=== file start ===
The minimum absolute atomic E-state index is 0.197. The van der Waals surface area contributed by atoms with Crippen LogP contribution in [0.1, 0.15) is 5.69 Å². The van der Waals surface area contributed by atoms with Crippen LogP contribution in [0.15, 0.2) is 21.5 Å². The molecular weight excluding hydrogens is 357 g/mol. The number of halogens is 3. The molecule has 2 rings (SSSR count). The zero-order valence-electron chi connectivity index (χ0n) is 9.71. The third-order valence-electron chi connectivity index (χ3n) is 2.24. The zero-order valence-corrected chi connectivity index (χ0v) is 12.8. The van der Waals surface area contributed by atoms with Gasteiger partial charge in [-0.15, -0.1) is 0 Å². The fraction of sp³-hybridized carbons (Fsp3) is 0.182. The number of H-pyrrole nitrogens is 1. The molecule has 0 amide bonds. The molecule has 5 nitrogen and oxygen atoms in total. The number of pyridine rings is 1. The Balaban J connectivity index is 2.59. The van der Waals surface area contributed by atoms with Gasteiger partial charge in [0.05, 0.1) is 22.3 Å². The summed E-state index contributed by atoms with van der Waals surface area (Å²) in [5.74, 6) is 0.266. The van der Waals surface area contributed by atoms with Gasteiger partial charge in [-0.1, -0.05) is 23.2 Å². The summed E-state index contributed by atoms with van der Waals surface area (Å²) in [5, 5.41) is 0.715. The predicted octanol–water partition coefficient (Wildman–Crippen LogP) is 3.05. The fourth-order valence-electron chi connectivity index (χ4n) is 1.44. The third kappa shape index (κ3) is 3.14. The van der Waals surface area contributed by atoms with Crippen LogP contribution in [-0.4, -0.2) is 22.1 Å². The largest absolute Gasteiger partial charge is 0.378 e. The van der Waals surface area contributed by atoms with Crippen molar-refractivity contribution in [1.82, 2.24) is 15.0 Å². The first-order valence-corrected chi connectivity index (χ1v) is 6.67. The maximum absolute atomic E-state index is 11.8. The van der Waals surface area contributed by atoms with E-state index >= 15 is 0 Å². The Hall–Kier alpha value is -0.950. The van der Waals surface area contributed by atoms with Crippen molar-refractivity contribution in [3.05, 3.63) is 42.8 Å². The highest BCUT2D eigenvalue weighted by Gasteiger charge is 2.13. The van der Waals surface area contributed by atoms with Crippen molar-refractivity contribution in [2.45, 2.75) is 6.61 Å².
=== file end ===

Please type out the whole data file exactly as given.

The minimum absolute atomic E-state index is 0.197. The van der Waals surface area contributed by atoms with Crippen LogP contribution in [0.1, 0.15) is 5.69 Å². The van der Waals surface area contributed by atoms with Crippen LogP contribution in [0.15, 0.2) is 21.5 Å². The molecular weight excluding hydrogens is 357 g/mol. The number of halogens is 3. The molecule has 2 rings (SSSR count). The zero-order valence-electron chi connectivity index (χ0n) is 9.71. The third-order valence-electron chi connectivity index (χ3n) is 2.24. The zero-order valence-corrected chi connectivity index (χ0v) is 12.8. The van der Waals surface area contributed by atoms with Gasteiger partial charge in [-0.15, -0.1) is 0 Å². The fraction of sp³-hybridized carbons (Fsp3) is 0.182. The number of H-pyrrole nitrogens is 1. The molecule has 0 amide bonds. The molecule has 5 nitrogen and oxygen atoms in total. The number of pyridine rings is 1. The Balaban J connectivity index is 2.59. The van der Waals surface area contributed by atoms with Gasteiger partial charge in [0.05, 0.1) is 22.3 Å². The summed E-state index contributed by atoms with van der Waals surface area (Å²) in [5.74, 6) is 0.266. The van der Waals surface area contributed by atoms with Gasteiger partial charge in [-0.1, -0.05) is 23.2 Å². The summed E-state index contributed by atoms with van der Waals surface area (Å²) in [5, 5.41) is 0.715. The predicted octanol–water partition coefficient (Wildman–Crippen LogP) is 3.05. The fourth-order valence-electron chi connectivity index (χ4n) is 1.44. The third kappa shape index (κ3) is 3.14. The van der Waals surface area contributed by atoms with Crippen LogP contribution in [-0.4, -0.2) is 22.1 Å². The largest absolute Gasteiger partial charge is 0.378 e. The van der Waals surface area contributed by atoms with Crippen molar-refractivity contribution in [1.82, 2.24) is 15.0 Å². The first-order valence-corrected chi connectivity index (χ1v) is 6.67. The maximum absolute atomic E-state index is 11.8. The van der Waals surface area contributed by atoms with E-state index >= 15 is 0 Å². The Hall–Kier alpha value is -0.950. The van der Waals surface area contributed by atoms with Crippen molar-refractivity contribution in [3.05, 3.63) is 42.8 Å². The highest BCUT2D eigenvalue weighted by Gasteiger charge is 2.13. The van der Waals surface area contributed by atoms with Crippen molar-refractivity contribution in [2.45, 2.75) is 6.61 Å².